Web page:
I pop my knuckles a lot, which my friends say is terrible for my joints. Should I stop?
It can make people around you cringe, but cracking your knuckles may not be bad for you after all. This spring, Canadian researchers used MRI video to see exactly what happens when you pop your knuckles. It turns out that pulling the joints apart draws gas into the space. The gas expands and mixes with the synovial fluid, which lubricates your joints, until it builds up so much that it pops, creating the "crack" sound. (All this happens in milliseconds.) Rather than being harmful, the study authors suspect, the ability to pop your knuckles may actually be related to joint health. Tell that to the next friend who gives you a hard time.
The older I get, the sorer I feel after a workout? Why?
As we age, our bodies become less efficient at repairing and rebuilding muscles, so it takes a little longer to bounce back from workouts. But there are three things you can do to make it easier to recover, no matter your age. First, if you exercise every day, be sure to dial back the intensity for at least two days after each hard workout. Treat those days as active recovery, which will ensure that your body has time to repair before you go hard again. Second, always eat or drink something with protein immediately after exercise — my go-to is a Greek yogurt smoothie with chia seeds — to immediately help your muscles repair. Finally, hit the foam roller for 10 minutes after every workout. Research shows it may help reduce soreness the next day, and it prevents injuries down the line.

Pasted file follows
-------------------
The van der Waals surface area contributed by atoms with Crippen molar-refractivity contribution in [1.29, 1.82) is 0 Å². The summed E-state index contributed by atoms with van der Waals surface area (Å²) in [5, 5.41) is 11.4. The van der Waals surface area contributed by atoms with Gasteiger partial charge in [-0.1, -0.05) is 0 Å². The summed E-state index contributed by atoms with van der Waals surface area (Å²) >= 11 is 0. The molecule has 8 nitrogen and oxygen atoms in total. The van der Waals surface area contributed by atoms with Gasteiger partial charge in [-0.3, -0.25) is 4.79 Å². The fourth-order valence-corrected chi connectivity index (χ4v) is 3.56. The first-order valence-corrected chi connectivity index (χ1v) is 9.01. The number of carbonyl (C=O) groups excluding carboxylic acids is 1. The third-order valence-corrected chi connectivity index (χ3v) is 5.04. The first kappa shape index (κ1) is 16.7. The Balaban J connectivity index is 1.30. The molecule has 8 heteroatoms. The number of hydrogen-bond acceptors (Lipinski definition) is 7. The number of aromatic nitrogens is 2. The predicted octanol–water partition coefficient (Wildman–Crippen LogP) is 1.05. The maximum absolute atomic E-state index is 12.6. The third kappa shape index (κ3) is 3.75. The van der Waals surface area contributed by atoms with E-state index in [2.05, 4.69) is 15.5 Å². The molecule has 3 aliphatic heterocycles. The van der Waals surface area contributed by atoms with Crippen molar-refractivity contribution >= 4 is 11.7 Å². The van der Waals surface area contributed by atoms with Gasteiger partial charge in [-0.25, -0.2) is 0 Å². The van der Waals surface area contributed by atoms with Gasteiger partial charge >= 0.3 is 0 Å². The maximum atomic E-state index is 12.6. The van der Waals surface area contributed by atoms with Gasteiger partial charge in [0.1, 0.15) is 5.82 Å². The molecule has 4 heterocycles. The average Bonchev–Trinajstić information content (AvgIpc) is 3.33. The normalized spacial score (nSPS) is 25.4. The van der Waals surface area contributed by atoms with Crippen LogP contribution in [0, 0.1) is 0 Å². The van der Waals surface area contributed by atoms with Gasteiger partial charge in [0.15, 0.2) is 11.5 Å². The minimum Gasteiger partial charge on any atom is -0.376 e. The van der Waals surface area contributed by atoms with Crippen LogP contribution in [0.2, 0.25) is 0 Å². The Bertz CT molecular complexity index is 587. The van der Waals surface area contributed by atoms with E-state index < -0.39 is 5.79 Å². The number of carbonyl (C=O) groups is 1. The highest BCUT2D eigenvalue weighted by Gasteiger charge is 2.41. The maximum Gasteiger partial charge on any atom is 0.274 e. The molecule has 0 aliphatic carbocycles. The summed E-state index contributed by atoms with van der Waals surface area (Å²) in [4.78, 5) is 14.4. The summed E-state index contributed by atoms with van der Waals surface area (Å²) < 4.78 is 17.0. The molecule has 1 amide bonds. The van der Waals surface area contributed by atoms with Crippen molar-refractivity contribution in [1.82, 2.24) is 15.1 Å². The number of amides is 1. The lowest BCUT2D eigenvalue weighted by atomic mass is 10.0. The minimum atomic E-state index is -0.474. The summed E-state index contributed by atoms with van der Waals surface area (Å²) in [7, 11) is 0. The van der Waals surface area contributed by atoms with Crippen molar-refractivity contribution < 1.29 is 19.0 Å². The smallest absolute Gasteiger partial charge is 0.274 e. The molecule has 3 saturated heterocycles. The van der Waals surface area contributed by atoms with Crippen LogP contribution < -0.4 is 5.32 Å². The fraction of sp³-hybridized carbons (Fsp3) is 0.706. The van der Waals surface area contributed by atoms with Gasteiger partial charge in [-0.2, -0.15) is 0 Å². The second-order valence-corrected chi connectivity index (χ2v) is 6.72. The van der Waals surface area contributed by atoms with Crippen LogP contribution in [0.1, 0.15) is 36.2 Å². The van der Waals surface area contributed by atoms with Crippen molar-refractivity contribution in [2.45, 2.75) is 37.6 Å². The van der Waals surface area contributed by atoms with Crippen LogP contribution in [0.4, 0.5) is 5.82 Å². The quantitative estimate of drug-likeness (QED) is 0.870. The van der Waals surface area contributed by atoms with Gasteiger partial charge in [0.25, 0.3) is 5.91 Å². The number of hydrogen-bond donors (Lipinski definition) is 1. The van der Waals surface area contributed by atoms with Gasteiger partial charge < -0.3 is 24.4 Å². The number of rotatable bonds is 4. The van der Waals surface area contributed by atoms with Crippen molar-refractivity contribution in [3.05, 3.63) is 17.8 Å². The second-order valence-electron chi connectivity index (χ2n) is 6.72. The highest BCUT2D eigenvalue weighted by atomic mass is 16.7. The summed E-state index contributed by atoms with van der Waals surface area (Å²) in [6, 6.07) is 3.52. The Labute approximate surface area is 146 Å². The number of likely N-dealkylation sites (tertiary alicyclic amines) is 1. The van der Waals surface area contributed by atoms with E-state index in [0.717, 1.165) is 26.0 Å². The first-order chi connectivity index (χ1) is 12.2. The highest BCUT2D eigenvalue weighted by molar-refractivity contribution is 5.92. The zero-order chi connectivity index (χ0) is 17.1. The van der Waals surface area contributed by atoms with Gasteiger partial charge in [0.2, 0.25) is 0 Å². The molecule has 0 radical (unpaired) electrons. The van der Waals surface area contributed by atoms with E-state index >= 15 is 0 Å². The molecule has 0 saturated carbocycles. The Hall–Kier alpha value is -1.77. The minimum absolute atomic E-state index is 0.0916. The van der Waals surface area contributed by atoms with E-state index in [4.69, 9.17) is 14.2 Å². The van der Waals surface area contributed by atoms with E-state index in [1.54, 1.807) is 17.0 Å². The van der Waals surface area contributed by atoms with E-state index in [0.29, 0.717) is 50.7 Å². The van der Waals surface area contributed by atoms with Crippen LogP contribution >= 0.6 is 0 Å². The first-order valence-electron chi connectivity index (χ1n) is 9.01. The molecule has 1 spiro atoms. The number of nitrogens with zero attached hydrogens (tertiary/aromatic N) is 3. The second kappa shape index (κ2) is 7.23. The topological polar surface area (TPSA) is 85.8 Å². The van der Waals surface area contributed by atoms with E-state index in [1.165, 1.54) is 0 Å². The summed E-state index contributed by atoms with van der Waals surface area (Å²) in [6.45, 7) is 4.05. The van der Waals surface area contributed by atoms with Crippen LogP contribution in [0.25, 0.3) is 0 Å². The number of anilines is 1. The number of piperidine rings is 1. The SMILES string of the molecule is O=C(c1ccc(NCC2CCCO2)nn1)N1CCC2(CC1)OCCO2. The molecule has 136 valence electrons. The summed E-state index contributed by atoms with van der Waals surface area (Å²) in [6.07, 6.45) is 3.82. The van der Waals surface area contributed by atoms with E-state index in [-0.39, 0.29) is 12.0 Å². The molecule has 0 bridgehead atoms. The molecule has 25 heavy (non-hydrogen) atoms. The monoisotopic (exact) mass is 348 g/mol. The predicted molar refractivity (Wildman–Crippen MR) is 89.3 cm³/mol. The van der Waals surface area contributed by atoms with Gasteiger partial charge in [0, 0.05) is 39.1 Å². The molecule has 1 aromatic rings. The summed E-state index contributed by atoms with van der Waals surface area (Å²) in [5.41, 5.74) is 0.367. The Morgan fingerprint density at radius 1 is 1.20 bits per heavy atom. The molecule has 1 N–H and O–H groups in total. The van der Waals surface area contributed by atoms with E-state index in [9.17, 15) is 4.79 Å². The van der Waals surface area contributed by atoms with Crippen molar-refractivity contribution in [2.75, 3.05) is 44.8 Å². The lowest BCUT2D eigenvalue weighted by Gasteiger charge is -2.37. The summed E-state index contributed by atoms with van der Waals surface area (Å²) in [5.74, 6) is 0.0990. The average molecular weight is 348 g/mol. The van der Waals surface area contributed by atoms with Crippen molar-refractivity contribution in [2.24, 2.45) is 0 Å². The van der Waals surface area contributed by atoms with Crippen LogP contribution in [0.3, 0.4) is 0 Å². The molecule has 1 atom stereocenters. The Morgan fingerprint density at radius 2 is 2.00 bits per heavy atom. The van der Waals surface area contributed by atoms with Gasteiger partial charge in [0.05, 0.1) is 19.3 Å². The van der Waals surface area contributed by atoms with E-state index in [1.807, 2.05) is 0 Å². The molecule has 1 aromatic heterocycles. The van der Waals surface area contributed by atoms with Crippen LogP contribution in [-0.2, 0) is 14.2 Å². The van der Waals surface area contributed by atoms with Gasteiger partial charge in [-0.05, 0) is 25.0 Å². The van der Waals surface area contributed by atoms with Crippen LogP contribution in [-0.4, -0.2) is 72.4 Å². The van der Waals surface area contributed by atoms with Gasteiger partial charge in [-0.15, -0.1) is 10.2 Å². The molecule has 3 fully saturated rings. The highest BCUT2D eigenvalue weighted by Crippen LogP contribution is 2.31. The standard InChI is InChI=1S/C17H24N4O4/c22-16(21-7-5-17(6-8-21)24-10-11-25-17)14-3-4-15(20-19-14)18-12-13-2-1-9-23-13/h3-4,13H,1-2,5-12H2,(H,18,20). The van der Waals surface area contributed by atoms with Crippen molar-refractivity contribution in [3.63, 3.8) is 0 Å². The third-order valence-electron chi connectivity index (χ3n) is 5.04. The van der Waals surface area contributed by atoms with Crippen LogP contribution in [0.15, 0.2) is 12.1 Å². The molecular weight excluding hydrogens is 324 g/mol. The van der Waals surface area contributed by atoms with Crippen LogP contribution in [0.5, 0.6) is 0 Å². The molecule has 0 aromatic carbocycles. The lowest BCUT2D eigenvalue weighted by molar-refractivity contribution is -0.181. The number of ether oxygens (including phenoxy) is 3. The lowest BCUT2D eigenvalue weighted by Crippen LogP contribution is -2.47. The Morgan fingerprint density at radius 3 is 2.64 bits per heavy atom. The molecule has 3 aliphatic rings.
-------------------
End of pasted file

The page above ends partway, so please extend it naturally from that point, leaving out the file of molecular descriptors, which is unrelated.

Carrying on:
I've seen a lot of ads lately for vitamin B12 injections to help you feel more energetic and healthy. Do these treatments really work?
Not unless you have a legitimate B12 deficiency. Celebrities tout the "energy boosting" virtues of injections of the nutrient, which helps keep nerve and blood cells healthy — and treatments are often marketed as a way to boost metabolism to help shed weight. But most of us absorb all the B12 we need through eating a decent diet; pump in any more through a drip or injection, and your body will simply eliminate the water-soluble vitamin in your urine. If you do feel a small boost after a treatment, it's likely that it's a placebo effect. Whether that's worth the $50 or more that the treatments cost is up to you.
The Right Fat
I've heard coconut oil has tons of health benefits and have been stirring it into my oatmeal each morning. What's your take?
As recently as five years ago, coconut oil had a bad health rap because it was often combined with partially hydrogenated vegetable oil, which is loaded with toxic trans fats. Now it's easy to find jars of pure oil — labeled "virgin" —that contain the medium-chain triglycerides, or MCTs, that research has shown help raise your good HDL cholesterol, improve your blood sugar, and control your appetite. But note: Coconut oil is 100 percent fat — even if it is the good kind. Each tablespoon has 117 calories, nearly 14 grams of fat, and almost no vitamins or minerals. Adding a teaspoon to oatmeal or a smoothie, or using it as a substitute for processed vegetable oils in baking, are smart, heart-healthy moves. Just be sure your serving stays small.
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